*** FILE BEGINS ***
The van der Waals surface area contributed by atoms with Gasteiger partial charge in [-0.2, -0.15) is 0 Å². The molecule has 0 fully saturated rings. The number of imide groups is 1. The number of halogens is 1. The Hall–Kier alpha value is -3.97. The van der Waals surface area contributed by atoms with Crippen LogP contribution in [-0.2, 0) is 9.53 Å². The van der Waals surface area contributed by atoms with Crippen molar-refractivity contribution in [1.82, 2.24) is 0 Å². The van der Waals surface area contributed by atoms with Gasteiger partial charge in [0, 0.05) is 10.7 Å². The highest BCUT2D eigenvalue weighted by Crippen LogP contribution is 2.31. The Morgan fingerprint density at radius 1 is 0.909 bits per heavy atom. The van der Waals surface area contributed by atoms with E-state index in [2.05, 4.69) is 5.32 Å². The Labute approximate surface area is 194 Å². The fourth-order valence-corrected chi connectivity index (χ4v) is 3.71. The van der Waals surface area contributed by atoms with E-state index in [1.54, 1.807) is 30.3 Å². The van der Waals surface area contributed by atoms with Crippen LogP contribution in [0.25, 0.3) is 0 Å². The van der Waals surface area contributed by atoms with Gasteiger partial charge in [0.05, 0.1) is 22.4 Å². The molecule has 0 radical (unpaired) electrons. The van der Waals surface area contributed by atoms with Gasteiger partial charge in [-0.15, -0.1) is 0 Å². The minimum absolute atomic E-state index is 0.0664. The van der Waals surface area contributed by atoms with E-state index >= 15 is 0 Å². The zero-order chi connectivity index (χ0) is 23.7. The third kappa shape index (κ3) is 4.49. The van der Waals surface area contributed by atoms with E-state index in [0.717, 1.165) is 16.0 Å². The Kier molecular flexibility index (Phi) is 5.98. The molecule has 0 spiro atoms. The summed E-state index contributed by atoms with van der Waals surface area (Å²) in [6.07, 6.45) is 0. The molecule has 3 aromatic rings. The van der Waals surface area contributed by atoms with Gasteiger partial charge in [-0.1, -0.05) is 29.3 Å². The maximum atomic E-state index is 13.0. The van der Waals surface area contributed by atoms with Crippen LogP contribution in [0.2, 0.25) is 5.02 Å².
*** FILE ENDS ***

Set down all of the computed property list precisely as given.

The van der Waals surface area contributed by atoms with Gasteiger partial charge in [-0.2, -0.15) is 0 Å². The molecule has 0 fully saturated rings. The number of imide groups is 1. The number of halogens is 1. The Hall–Kier alpha value is -3.97. The van der Waals surface area contributed by atoms with Crippen LogP contribution in [-0.2, 0) is 9.53 Å². The van der Waals surface area contributed by atoms with Crippen molar-refractivity contribution in [1.82, 2.24) is 0 Å². The van der Waals surface area contributed by atoms with Gasteiger partial charge in [0, 0.05) is 10.7 Å². The highest BCUT2D eigenvalue weighted by Crippen LogP contribution is 2.31. The Morgan fingerprint density at radius 1 is 0.909 bits per heavy atom. The van der Waals surface area contributed by atoms with E-state index in [2.05, 4.69) is 5.32 Å². The Labute approximate surface area is 194 Å². The fourth-order valence-corrected chi connectivity index (χ4v) is 3.71. The van der Waals surface area contributed by atoms with E-state index in [1.54, 1.807) is 30.3 Å². The van der Waals surface area contributed by atoms with Crippen LogP contribution in [0.25, 0.3) is 0 Å². The van der Waals surface area contributed by atoms with Gasteiger partial charge in [0.05, 0.1) is 22.4 Å². The molecule has 0 radical (unpaired) electrons. The van der Waals surface area contributed by atoms with Gasteiger partial charge in [-0.15, -0.1) is 0 Å². The minimum absolute atomic E-state index is 0.0664. The van der Waals surface area contributed by atoms with E-state index >= 15 is 0 Å². The zero-order chi connectivity index (χ0) is 23.7. The third kappa shape index (κ3) is 4.49. The van der Waals surface area contributed by atoms with E-state index in [0.717, 1.165) is 16.0 Å². The Kier molecular flexibility index (Phi) is 5.98. The molecule has 0 spiro atoms. The summed E-state index contributed by atoms with van der Waals surface area (Å²) in [6.07, 6.45) is 0. The molecule has 3 aromatic rings. The van der Waals surface area contributed by atoms with Gasteiger partial charge in [-0.1, -0.05) is 29.3 Å². The maximum atomic E-state index is 13.0. The van der Waals surface area contributed by atoms with Crippen LogP contribution in [0.2, 0.25) is 5.02 Å².